Nathan at MOHAI on February 19th

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My lectures sound like this. 

You may not think you like lectures, or maybe the word gives you college flashbacks too boring to recall, but I promise you that’s not what this is going to be. MOHAI’s a lovely outfit, and they’re letting me be, well, myself, and I’ve got some surprises for you. This is going to be a lil’ different from my other talks, in keeping with my tradition of having each of my events being unique in focus (so they continue to be interesting to show up to!), only more so.

No one’s ever asked me to give an hour-long lecture before, and believe you me, I’m going to take full advantage. In the same way that my cat speech is really a thirty-minute talk crammed into ten minutes, I’ve got a ton to share with you. We’re gonna dive deep. History is about more than the past, and buses are about more than transport. As in the image above, the talk is officially called “What Bus Lines Tell Us About Seattle,” but as it has evolved it might now more accurately be termed “What Bus Lines in Seattle Tell Us About Ourselves.” That’s right. Divin’ deep.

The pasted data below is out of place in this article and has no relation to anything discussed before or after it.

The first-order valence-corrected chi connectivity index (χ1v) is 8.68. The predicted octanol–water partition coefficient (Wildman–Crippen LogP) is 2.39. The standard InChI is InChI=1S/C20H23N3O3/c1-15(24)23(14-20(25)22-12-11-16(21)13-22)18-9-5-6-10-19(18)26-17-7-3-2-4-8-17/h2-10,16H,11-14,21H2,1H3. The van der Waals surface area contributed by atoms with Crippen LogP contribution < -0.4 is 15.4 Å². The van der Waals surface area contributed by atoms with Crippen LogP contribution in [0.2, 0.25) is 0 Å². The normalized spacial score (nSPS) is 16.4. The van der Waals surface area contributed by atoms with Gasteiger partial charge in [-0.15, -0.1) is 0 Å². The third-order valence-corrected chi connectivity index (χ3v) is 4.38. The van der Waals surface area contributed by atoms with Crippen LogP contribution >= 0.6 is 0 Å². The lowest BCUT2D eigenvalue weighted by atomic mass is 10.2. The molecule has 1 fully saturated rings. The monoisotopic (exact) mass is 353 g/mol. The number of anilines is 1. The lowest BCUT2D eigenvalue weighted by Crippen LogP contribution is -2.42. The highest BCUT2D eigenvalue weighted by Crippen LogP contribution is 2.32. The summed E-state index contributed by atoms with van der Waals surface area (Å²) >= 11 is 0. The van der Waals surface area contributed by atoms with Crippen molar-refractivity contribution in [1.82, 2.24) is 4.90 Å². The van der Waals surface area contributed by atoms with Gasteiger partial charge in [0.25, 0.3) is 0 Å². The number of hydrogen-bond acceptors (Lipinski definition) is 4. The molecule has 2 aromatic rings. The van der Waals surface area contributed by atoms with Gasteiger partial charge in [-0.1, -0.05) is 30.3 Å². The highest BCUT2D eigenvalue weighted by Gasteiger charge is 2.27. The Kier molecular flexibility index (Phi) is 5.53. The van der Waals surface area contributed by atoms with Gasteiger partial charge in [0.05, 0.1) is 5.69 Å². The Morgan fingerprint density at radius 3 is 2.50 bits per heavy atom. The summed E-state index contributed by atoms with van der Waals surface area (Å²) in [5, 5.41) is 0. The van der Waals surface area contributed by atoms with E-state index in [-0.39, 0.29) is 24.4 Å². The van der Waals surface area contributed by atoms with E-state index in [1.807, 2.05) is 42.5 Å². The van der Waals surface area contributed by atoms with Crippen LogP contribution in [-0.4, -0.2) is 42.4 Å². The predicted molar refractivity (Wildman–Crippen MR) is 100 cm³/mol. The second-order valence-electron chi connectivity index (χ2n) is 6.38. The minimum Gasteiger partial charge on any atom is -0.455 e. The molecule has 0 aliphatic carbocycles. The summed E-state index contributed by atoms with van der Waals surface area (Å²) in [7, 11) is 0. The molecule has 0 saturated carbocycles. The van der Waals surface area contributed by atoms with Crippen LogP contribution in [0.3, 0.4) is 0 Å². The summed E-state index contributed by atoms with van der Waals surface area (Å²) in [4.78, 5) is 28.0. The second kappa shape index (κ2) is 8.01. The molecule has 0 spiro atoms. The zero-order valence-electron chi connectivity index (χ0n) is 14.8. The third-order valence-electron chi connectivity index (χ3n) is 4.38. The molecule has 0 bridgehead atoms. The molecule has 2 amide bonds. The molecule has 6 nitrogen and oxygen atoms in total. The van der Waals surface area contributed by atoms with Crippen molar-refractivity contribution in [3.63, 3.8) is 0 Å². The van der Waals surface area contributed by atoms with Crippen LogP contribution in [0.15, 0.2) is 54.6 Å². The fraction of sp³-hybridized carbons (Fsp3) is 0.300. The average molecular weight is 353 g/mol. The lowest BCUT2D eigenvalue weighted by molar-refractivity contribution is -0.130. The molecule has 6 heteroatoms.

I’ll be exploring what we so often find ourselves thinking about when we’re moving about in the big city–communication, loneliness, cultural divides, generational shifts in perspective, how transit brings us together… What we do and don’t do and all the details and habits of daily life that history will fail to record, but which we knew were real. Let us celebrate the rich denseness of present existence as it passes before our eyes, unbeknownst to us because of how quickly we’re zipping through life. 

Basically: let’s stop and smell the buses. Or something.

I’ll see you there. (Click here for a less poetic breakdown of the evening’s event here; also, books will be available for sale!)

MOHAI

860 Terry Ave N, Seattle, WA 98109

Wednesday, February 19, 2020

6:30 – 8pm

Free

Location, bus, and parking details here.

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Nathan Vass is an artist, filmmaker, photographer, and author by day, and a Metro bus driver by night, where his community-building work has been showcased on TED, NPR, The Seattle Times, KING 5 and landed him a spot on Seattle Magazine’s 2018 list of the 35 Most Influential People in Seattle. He has shown in over forty photography shows is also the director of nine films, six of which have shown at festivals, and one of which premiered at Henry Art Gallery. His book, The Lines That Make Us, is a Seattle bestseller and 2019 WA State Book Awards finalist.